- Sigiri Koroma
Friday's YamTov Meet in Netanya
We caught up with YamTov, an NGO on a mission.

Surf therapy programs are popping up everywhere in the world and Israel is no exception. On Friday, we met up with YamTov, an NGO that is starting to make waves in the country. Here's their story:

It all started back in 2016 after the Rio Olympics, when Paralympic sailing was discarded for the following games.

"We were all working together in the Israeli Paralympic sailing team and when it was stopped, we decided that with our common knowledge we could start something to help others, bring them here and show them the power of the sea," Sharon Zisser, one of three co-founders said.

Doron Levit and Israel Altman jumped onboard and together created YamTov.

"I've seen the rise of adaptive surfing and I knew of a lot of rehabilitation ocean-based programs, kind of like ISTO (International Surf Therapy Organization) that's really inspiring and so we started our own here in Israel. We focus on trauma-related issues." Altman added.

Altman is a social worker, specialized in mental issues, Zisser manages the organization and Levit is working to create connections with similar initiatives both in Israel and abroad to extend their reach. All three are volunteers.

"We started in 2016 with our leadership group, and they didn't know at first why we called them that, they thought ‘we have problems, we can't be leaders'. But they've gone from just being participants to becoming instructors, and they've studied to get a diploma for that. And now they're responsible for other groups."

YamTov YamTov - Sigiri Koroma

YamTov now counts roughly 100 participants in four groups, located in Ashdod, Tel Aviv, Herzliya and Haïfa. They meet every single Friday, year-round, and engage in various activities at the beach, sand sculptures, surfing and sailing, break challah bread together and spend the day supporting each other.

The association is also supported in its mission by InterCure, the leading, largest, and fastest growing cannabis company outside of North America. InterCure improves quality of life for tens of thousands of patients with prescription based pharmaceutical grade medical cannabis. These include oncology patients, epilepsy patients, children with autism spectrum disorder, patients with PTSD and more.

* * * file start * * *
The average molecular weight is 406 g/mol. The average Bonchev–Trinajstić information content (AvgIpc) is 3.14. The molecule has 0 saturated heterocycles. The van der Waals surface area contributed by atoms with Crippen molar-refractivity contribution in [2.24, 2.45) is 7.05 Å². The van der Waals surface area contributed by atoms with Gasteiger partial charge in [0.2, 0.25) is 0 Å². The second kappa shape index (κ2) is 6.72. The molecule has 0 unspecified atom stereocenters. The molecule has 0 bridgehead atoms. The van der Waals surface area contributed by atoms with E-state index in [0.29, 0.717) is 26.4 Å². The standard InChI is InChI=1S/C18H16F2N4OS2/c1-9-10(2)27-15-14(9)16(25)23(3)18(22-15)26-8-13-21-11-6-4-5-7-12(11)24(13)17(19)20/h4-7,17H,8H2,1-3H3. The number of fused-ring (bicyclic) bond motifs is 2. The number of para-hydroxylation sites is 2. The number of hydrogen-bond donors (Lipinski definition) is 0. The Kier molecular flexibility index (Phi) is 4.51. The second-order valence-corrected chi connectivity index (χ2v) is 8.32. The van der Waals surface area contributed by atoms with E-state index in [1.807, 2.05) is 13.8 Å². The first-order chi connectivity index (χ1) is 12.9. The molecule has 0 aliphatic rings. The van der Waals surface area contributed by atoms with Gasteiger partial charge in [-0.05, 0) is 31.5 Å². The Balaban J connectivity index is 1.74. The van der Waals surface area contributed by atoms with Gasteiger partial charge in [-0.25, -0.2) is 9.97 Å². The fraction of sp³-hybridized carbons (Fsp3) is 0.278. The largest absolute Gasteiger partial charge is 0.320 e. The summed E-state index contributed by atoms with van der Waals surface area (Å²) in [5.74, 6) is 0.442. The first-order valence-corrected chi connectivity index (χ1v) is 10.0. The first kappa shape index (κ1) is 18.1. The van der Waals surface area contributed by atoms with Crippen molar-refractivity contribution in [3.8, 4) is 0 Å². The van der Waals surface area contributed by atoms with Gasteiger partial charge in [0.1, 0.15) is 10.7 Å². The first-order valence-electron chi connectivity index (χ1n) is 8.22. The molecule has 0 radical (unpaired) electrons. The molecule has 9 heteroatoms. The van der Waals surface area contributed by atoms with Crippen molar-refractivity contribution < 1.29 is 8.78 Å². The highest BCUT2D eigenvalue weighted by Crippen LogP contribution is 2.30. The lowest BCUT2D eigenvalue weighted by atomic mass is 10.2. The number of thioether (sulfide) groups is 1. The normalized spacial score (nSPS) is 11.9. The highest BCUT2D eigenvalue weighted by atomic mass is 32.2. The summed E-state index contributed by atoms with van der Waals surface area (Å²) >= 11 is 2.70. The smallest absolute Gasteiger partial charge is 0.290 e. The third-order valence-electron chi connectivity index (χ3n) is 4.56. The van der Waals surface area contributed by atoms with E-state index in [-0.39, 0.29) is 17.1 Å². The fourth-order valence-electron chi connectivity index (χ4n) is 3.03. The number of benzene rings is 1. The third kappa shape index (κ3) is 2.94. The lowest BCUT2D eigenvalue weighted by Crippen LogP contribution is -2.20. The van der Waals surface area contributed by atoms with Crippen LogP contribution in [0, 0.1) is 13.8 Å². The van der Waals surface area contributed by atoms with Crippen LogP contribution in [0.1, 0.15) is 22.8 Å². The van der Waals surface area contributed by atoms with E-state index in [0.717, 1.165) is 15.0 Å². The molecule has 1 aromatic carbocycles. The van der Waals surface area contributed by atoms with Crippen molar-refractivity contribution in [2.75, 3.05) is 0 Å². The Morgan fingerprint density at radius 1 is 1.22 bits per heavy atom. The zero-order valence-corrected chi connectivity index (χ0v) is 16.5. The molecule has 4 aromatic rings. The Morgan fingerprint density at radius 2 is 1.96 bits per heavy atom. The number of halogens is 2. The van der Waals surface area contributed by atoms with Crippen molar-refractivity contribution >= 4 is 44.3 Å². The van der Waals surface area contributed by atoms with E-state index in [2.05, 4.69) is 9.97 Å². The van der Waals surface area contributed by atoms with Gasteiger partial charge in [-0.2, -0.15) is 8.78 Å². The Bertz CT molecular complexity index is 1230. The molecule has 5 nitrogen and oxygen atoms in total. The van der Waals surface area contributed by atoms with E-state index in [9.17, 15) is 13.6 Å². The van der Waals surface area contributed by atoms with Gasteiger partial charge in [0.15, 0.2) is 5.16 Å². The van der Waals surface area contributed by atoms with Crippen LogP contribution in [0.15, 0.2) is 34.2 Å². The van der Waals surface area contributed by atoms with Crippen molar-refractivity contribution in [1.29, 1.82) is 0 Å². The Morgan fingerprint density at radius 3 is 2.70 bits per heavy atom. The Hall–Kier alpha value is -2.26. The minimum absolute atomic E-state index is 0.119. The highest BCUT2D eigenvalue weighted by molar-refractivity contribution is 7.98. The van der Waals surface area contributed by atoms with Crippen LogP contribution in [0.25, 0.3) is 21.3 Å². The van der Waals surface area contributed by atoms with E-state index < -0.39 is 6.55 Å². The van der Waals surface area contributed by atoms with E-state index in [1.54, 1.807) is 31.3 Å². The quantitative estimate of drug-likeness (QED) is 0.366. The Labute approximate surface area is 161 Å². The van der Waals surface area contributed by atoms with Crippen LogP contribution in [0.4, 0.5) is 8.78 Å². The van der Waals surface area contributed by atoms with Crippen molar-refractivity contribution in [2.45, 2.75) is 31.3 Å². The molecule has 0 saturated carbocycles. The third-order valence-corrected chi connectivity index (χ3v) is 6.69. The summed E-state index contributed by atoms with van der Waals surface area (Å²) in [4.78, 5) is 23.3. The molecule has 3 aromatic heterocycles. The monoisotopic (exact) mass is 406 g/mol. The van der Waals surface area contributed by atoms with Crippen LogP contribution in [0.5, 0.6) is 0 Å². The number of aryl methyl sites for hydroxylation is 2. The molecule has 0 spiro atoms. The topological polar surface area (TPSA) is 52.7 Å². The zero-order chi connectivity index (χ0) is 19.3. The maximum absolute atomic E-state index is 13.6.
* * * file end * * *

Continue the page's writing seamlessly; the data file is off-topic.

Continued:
"We believe that treating patients with disabilities or patients dealing with trauma through surfing helps create a sense of independence through an unmediated connection to nature," Alex Rabinovitch, CEO of InterCure stated. "We are proud to take part in today's event and strengthen this community."

YamTov works with a variety of people from different backgrounds, suffering from different conditions. The group we met with was mainly retired soldiers.

"I think that when we send soldiers to the war and to the army they are fine, and when they come back home, some of them are broken, so it's our responsibility as a community to help them. This is YamTov's mission." Zisser explained.

One of those ex-soldiers at the beach on Friday was John Liberty, a half-American, half-Israeli twenty-something year old, with a passion for surfing.

YamTov John casually turning a foamy. - WSL / Laurent Masurel

"After I got out of the army I felt stuff wasn't exactly right, like in my head, and little by little I came to the conclusion that I was suffering from PTSD." John admitted. "I've been surfing from a young age. I started being a surfing instructor and that's when I met Sharon and the people at YamTov. They were really welcoming to me and included me in the group. We meet every week, once or twice, and basically do therapy through the ocean, through the stuff we like. We share thoughts and emotions and make each other feel better, feel a little more loved and more ok. We usually go surfing or sailing, the ocean is just great, it reflects life a lot of the times. It can beat you up and take you down so hard, or it can lift you up so high."

Rain, hail or shine, the group is there for each other. When we rocked up to the beach at 7 a.m on Friday, the weather was grim, a British-like drizzle and cold wind was not particularly inviting. Sharon brought coffee, tea and cakes and soon enough everyone was chatting and smiling at the work ahead.